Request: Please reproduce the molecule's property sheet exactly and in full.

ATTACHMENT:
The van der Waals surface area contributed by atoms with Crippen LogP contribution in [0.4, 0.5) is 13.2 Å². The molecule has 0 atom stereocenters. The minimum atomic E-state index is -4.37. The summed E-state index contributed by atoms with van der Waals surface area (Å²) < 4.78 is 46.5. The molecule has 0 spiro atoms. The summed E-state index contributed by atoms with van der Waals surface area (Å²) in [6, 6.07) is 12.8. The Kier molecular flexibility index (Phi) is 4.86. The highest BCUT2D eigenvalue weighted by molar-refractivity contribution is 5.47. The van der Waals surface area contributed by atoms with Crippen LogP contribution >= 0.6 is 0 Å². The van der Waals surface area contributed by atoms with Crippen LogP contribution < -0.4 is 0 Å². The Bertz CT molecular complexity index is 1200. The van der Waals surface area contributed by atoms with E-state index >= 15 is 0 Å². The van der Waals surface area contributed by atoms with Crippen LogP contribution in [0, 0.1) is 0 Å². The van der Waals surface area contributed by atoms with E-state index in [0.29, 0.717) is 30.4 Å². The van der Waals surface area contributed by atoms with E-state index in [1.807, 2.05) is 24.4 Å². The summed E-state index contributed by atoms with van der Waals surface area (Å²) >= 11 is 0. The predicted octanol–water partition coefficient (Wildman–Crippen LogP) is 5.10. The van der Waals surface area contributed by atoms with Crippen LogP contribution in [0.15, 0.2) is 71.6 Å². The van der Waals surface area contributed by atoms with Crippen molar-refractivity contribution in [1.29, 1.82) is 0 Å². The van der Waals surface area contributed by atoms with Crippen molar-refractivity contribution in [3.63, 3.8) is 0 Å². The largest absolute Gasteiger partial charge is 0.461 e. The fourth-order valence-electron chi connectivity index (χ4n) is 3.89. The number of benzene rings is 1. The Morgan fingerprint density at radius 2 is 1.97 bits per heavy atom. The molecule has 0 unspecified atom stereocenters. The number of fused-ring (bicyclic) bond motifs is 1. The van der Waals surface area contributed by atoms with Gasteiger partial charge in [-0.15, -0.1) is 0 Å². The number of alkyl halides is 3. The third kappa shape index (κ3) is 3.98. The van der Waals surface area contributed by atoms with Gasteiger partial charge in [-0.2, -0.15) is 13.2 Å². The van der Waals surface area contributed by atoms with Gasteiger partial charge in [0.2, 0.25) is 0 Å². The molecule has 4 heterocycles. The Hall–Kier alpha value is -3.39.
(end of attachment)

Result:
The van der Waals surface area contributed by atoms with Crippen LogP contribution in [0.4, 0.5) is 13.2 Å². The molecule has 0 atom stereocenters. The minimum atomic E-state index is -4.37. The summed E-state index contributed by atoms with van der Waals surface area (Å²) < 4.78 is 46.5. The molecule has 0 spiro atoms. The summed E-state index contributed by atoms with van der Waals surface area (Å²) in [6, 6.07) is 12.8. The Kier molecular flexibility index (Phi) is 4.86. The highest BCUT2D eigenvalue weighted by molar-refractivity contribution is 5.47. The van der Waals surface area contributed by atoms with Crippen LogP contribution >= 0.6 is 0 Å². The van der Waals surface area contributed by atoms with Crippen LogP contribution < -0.4 is 0 Å². The Bertz CT molecular complexity index is 1200. The van der Waals surface area contributed by atoms with E-state index >= 15 is 0 Å². The van der Waals surface area contributed by atoms with Crippen LogP contribution in [0, 0.1) is 0 Å². The van der Waals surface area contributed by atoms with E-state index in [0.29, 0.717) is 30.4 Å². The van der Waals surface area contributed by atoms with E-state index in [1.807, 2.05) is 24.4 Å². The summed E-state index contributed by atoms with van der Waals surface area (Å²) >= 11 is 0. The predicted octanol–water partition coefficient (Wildman–Crippen LogP) is 5.10. The van der Waals surface area contributed by atoms with Crippen LogP contribution in [0.15, 0.2) is 71.6 Å². The van der Waals surface area contributed by atoms with Crippen molar-refractivity contribution in [1.29, 1.82) is 0 Å². The van der Waals surface area contributed by atoms with Crippen molar-refractivity contribution in [3.63, 3.8) is 0 Å². The largest absolute Gasteiger partial charge is 0.461 e. The fourth-order valence-electron chi connectivity index (χ4n) is 3.89. The number of benzene rings is 1. The Morgan fingerprint density at radius 2 is 1.97 bits per heavy atom. The molecule has 0 unspecified atom stereocenters. The number of fused-ring (bicyclic) bond motifs is 1. The van der Waals surface area contributed by atoms with Gasteiger partial charge in [-0.15, -0.1) is 0 Å². The number of alkyl halides is 3. The third kappa shape index (κ3) is 3.98. The van der Waals surface area contributed by atoms with Gasteiger partial charge in [-0.2, -0.15) is 13.2 Å². The van der Waals surface area contributed by atoms with Gasteiger partial charge in [0.2, 0.25) is 0 Å². The molecule has 4 heterocycles. The Hall–Kier alpha value is -3.39.